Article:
Fire Safety in Hazardous Environments

If you work in a motor vehicle repair environment then you should be aware of the risks of fire. Fires and explosions can cause serious damage to equipment, vehicles and human life in a garage setting and when you consider the amount petrol, it becomes clear that safe practices are vital. Any process that involves sparks and extreme heat, such as welding, also create a significant hazard. Paint is also a flammable material and when combined with high temperatures, you can see the potential for accidents. For Fire risk assessment Gloucester, visit

Fires or explosions can occur, in particular during work on fuel tanks and cause serious burns to individuals sometimes resulting in death and also substantial fire damage to contents and structures. Tyre explosions also continue to give cause for concern. These incidents do not necessarily occur in a ‘garage’ but can occur, for example, on farms, quarries or anywhere where vehicles undergo repair or maintenance.

Fire Safety in Hazardous Environments

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Hot work is classed as any work that generates heat, flames or sparks and never should hot work be carried out on any wheel to which a tyre is still fitted. This includes welding, cutting, grinding and sawing and particularly the application of heat to free rusted on bolts. When a wheel rim or other steel part of a vehicle wheel is subjected to heat, there is a risk that any tyre (inflated or deflated) attached to it will explode. This can be caused by ignition of the vapours in the tyre, or from degrading of the rubber or lubricating oils. Explosions can even occur later during re-inflation because of the additional oxygen available and due to the higher pressure, the reduction in temperature at which ignition occurs.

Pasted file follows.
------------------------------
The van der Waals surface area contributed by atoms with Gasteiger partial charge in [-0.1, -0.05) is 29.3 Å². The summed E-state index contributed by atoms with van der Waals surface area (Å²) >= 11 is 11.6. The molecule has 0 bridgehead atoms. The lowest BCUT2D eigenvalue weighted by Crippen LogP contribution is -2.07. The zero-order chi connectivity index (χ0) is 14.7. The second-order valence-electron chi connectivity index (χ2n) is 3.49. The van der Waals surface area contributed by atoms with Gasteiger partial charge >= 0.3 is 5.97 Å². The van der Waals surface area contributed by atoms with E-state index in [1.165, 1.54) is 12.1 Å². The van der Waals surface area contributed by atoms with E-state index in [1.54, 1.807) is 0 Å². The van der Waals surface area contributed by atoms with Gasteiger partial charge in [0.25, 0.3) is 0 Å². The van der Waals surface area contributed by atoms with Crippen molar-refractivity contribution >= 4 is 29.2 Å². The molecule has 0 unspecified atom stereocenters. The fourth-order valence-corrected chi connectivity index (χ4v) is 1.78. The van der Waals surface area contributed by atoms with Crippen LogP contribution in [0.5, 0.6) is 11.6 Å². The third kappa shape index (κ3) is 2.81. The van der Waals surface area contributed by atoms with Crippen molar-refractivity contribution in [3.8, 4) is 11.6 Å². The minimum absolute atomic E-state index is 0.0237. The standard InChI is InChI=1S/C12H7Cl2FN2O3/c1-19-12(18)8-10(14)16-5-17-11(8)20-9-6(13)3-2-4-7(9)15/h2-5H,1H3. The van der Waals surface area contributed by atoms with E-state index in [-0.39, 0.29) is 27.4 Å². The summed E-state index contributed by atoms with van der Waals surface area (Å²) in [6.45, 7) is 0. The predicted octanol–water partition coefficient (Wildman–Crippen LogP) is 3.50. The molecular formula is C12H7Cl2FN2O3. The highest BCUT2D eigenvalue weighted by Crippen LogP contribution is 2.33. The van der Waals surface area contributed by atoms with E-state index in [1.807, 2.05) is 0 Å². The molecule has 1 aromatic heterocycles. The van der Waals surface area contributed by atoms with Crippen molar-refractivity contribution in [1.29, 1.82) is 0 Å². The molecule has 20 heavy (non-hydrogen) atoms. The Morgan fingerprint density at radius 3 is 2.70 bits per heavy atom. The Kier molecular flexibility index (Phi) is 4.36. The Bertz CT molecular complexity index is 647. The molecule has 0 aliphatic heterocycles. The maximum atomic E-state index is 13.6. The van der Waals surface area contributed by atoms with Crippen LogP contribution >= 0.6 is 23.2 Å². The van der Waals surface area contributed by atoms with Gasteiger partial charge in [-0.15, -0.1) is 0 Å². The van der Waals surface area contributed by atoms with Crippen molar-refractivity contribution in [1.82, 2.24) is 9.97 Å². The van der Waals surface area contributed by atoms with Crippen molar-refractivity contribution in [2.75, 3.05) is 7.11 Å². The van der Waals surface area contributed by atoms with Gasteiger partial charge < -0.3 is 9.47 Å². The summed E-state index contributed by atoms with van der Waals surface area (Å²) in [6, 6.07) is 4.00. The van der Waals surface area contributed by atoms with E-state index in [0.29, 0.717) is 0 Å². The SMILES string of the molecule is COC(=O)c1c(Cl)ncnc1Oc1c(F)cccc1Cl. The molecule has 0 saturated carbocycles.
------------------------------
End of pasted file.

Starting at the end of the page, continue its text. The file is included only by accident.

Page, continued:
Welding and flame cutting equipment is used in many motor vehicle repair activities, including removing or repairing components and releasing seized parts. Potential hazards can arise from:

  • Using the wrong equipment for the task and misuse of welding gear
  • direct contact with flame or hot objects
  • fires caused by the ignition of flammable material on or near vehicles such as trim, carpets and upholstery and petrol in tanks, fuel lines and nearby containers which are often started by sparks or drips of molten metal
  • gas bottles/cylinders that are in use or stored
  • harmful fumes and gases generated during hot work, including those from surface treatments, such as paint underseal and galvanized coatings.

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To keep safe in an environment where there are so many flammable materials, here are some tips:

  • Use a proprietary fuel retriever/adaptor when draining petrol from tanks
  • Store flammable liquids in a safe place
  • Before carrying out any hot work on drums or other containers that may contain vapours such as petrol, diesel, paints, solvents – carefully consider the risks. Safer options include using cold cutting/repair techniques and replacing rather than repairing. Where this work is needed, lower risks by emptying, inerting or cleaning the tank or drum
  • Don’t smoke, weld or carry out other hot work while handling petrol or flammable paints and thinners and don’t use petrol or thinners to burn rubbish.

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